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Friday, 8 June, 2001, 11:02 GMT 12:02 UK
Violent crime stalks Japan's youth
crime scene at ikeda
Crime scenes are becoming more familiar
By BBC News Online's Mangai Balasegaram

The terrified screams of children that were heard at Ikeda elementary school on Friday are bound to echo across Japan for some time.

The savagery of the crime - in which a mentally unstable man ran amok with a knife at the school killing eight children - has stunned the nation.

School slayings are - tragically - not that uncommon in the United States, but in Japan, an attack of this nature and scale has never happened at a school before.

This is a country that is said to be one of the safest in the world, with very little regular violent crime.

It's the kind of place where you can leave your wallet in a phone box and retrieve it the next day.

But that image of rock-solid safety has taken a beating lately, with a growing unease in the nation about crime - although not from such incidents as this latest one.

Pupils run from school
Children fled from the school after the attack in Ikeda
There have been growing concerns about an apparent rise of mindless, violent crime in the country, particularly by the young.

Violence at schools has also risen in recent years, with teens stabbing teachers and classmates.

A series of headline-grabbing incidents have led to a media blitz on the subject, and has prompted legislators to amend juvenile laws to deal with violent teenage crime.

Last year, teenage crime was rated the top story of the year by the Kyodo news agency, while some commentators have said that it was one of the country's top social problems.

Baseball battering

Among the most shocking incidents last year occurred in the town of Osafunecho in western Japan.

A 17-year-old considered to be a "nice" boy got into a fight with his schoolmates over haircuts, and then went home and beat his mother to death with a baseball bat.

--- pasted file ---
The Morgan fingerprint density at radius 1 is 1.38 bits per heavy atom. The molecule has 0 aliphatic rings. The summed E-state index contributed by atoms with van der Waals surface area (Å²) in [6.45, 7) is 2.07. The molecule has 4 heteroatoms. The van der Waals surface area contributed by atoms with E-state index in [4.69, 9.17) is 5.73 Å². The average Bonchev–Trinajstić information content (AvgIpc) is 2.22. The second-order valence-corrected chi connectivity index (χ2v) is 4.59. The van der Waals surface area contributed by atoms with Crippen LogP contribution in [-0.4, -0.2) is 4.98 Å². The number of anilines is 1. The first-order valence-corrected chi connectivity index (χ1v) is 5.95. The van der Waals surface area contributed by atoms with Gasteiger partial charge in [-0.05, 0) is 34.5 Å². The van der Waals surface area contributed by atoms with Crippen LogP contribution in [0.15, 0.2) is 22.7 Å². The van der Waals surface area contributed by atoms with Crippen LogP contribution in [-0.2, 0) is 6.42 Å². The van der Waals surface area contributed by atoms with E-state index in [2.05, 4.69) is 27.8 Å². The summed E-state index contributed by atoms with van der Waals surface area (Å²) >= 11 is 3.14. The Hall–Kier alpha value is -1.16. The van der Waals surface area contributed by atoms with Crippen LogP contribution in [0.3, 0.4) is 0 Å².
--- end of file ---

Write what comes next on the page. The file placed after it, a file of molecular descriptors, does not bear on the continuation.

According to the police, he smashed his mother around the head because she refused to give him pocket money.

japanese child
Alienated children who shut themselves away are a concern
The boy fled the scene and when caught later, 1,100 kilometres (700 miles) away, he told police that he left his mother dying because she would have disapproved of his fight with schoolmates.

In other cases, a 17-year-old boy bludgeoned passengers at a Tokyo subway station with a baseball bat after a fight with his father, while a pair of teenage lovers stabbed a taxi driver and stole his earnings "so they could live together".

Then there was an incident involving a popular and gifted 17-year-old, who stabbed an elderly neighbour to death simply because he wanted to know what it felt like to kill.

The country is still haunted by memories of a 14-year-old boy in Kobe, western Japan, who cut off an 11-year-old playmate's head and stuck it on the school gates in May 1997 - this after bludgeoning another child to death with a hammer two months earlier.

The statistics do show that juvenile crime has hit a 10-year high, with many more teens arrested for murder. The numbers of murders doubled to 53 in the first half of 2000.


Commentators have given a variety of reasons for the problem - children who are too spoilt, schools that are too lax, and a pressure cooker society that looks down on failure.

Some attribute the problem to the "hikikomori" - young people who have shut themselves off in their rooms, and who may be victims of bullying.

Media estimates put the number of hikikomori in Japan from anywhere between 500,000 and one million.

Other media analyses talk about "kireru" - when young people suddenly snap.

No doubt, Japan will find no easy answers as it struggles to cope with what was once a problem that belonged to other countries.

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See also:

08 Jun 01 | Asia-Pacific
Pupils die in Japan knife massacre
23 Mar 99 | Correspondents
Disorder in Japan's schools
17 Dec 00 | Asia-Pacific
Teen bat rampage shocks Tokyo
21 Apr 99 | UK
Dunblane victims remembered
03 May 01 | Country profiles
Country profile: Japan
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